Like a boot that fell through a hole and got stuck there, the Italian peninsula is Europe’s foot that’s jutting out of the continent into the Mediterranean Sea. It has been one of the major tourist spots in Europe, and though tourists might remove European nations from their “to-visit” list, not one of them would remove Italy from that list. People bring their Rome map and Tuscany destination guide and flock to Italy to see the fabled country of brothers Romulus and Remus, who were said to have been born in the city that the Trojan hero, Anaeas, founded in Italy.

A tourist without a guide will be lost in Italy. There is just so much to see in this country. It was once the centre of an empire that ruled a good portion of Europe and Eurasia. However, that power disappeared in ancient times and Italy today is just another nation that has its own set of problems with illegal immigration, as well as economic problems caused by poor management and over-borrowing from the EU.

The then and the now

But that doesn’t mean that the vast empire of the old has lost its charm. Indeed, just like the Parmigiano-Reggiano, Italy just grew more charming with age. Take, for example, one of the key places in Italy, Venice. This self-styled heiress of the Roman Empire, sinking into the Adriatic day-by-day, has two groups of people fighting over whether to save it with the power of science and modernity or let it sink (along with all the annoying American tourists in it).

Then there’s the grand and manly Florence. The headquarters of the Medici family who ruled Florence and all of Tuscany for 304 years and has been one of the many cradles of the Renaissance of artists like Michelangelo. The Leaning Tower of Pisa also calls Tuscany its home.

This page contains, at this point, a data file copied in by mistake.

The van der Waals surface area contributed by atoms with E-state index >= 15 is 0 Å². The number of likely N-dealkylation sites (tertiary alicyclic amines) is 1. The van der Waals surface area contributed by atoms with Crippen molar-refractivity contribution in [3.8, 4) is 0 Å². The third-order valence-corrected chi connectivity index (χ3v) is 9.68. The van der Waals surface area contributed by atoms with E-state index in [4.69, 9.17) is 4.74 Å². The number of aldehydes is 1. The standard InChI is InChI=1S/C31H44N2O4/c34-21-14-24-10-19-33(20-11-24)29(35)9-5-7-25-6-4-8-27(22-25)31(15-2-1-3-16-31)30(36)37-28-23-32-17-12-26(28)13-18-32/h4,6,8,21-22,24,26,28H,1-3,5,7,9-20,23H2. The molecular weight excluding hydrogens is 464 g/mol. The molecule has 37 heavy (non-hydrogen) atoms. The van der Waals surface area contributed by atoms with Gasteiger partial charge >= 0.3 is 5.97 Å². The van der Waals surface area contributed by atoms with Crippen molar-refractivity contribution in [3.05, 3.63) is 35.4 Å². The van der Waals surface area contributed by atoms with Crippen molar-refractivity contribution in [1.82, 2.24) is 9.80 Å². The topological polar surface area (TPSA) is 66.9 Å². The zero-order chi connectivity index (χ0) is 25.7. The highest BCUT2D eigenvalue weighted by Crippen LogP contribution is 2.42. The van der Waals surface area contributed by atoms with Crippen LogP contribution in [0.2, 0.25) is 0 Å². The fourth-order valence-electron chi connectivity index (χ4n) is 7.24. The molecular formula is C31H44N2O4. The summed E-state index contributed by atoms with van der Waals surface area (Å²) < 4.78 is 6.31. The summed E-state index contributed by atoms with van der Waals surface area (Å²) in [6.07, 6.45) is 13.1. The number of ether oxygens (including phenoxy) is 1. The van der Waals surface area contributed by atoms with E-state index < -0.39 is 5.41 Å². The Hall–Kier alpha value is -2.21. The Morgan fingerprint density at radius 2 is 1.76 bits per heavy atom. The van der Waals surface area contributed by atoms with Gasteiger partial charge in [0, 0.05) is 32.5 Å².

And then, there’s the jewel of every tourist’s visit to Italy: Rome, known to many historians as the Mistress of the Old World. If you ask people what they think when they hear the name, Italy, most, if not all, would answer “Rome”. The Colosseum and the Arch of Titus are all situated there, as well as a lot of museums, ancient sculptures and monuments, and churches.

On the way to Naples from Rome, you’ll pass by Monte Cassino, the home of 70,000 cemeteries commemorating the brave Americans, Poles, and British Allies who fought against the 20,000 Nazis.

And finally, there’s Naples. The ancient Roman coastal city built beside Mount Vesuvius and Pompeii. Although Naples is a town that has as much history as its neighbours, it still loses out to Pompeii that was buried under ash and brimstone by Vesuvius’ eruption.

If you’re going to Italy to see it all, however, remember to be respectful of the locals. People shouldn’t think that tourists can only see their beautiful country as if it is a giant museum.

 

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